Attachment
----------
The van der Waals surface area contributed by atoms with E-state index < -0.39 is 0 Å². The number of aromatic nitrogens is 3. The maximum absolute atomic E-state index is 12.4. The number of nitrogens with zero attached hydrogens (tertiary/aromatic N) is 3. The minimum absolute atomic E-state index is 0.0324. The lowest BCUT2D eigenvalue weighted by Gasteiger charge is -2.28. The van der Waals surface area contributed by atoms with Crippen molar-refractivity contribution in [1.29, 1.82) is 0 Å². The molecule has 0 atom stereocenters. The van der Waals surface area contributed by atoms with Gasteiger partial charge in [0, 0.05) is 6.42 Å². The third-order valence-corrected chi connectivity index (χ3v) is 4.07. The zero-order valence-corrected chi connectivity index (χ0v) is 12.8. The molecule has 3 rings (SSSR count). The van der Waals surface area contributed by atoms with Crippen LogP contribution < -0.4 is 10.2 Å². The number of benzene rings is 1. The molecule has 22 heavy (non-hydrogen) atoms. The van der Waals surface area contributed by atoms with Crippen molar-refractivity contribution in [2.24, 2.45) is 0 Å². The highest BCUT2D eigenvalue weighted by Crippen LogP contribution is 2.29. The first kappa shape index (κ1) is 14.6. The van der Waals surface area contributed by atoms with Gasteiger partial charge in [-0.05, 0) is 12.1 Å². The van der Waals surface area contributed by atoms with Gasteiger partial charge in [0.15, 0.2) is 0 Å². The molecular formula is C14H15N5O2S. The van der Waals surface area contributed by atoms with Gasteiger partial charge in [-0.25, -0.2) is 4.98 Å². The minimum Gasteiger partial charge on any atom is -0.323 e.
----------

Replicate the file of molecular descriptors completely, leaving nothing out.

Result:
The van der Waals surface area contributed by atoms with E-state index < -0.39 is 0 Å². The number of aromatic nitrogens is 3. The maximum absolute atomic E-state index is 12.4. The number of nitrogens with zero attached hydrogens (tertiary/aromatic N) is 3. The minimum absolute atomic E-state index is 0.0324. The lowest BCUT2D eigenvalue weighted by Gasteiger charge is -2.28. The van der Waals surface area contributed by atoms with Crippen molar-refractivity contribution in [1.29, 1.82) is 0 Å². The molecule has 0 atom stereocenters. The van der Waals surface area contributed by atoms with Gasteiger partial charge in [0, 0.05) is 6.42 Å². The third-order valence-corrected chi connectivity index (χ3v) is 4.07. The zero-order valence-corrected chi connectivity index (χ0v) is 12.8. The molecule has 3 rings (SSSR count). The van der Waals surface area contributed by atoms with Crippen LogP contribution < -0.4 is 10.2 Å². The number of benzene rings is 1. The molecule has 22 heavy (non-hydrogen) atoms. The van der Waals surface area contributed by atoms with Crippen molar-refractivity contribution in [2.24, 2.45) is 0 Å². The highest BCUT2D eigenvalue weighted by Crippen LogP contribution is 2.29. The first kappa shape index (κ1) is 14.6. The van der Waals surface area contributed by atoms with Gasteiger partial charge in [-0.05, 0) is 12.1 Å². The van der Waals surface area contributed by atoms with Gasteiger partial charge in [0.15, 0.2) is 0 Å². The molecular formula is C14H15N5O2S. The van der Waals surface area contributed by atoms with Gasteiger partial charge in [-0.25, -0.2) is 4.98 Å². The minimum Gasteiger partial charge on any atom is -0.323 e.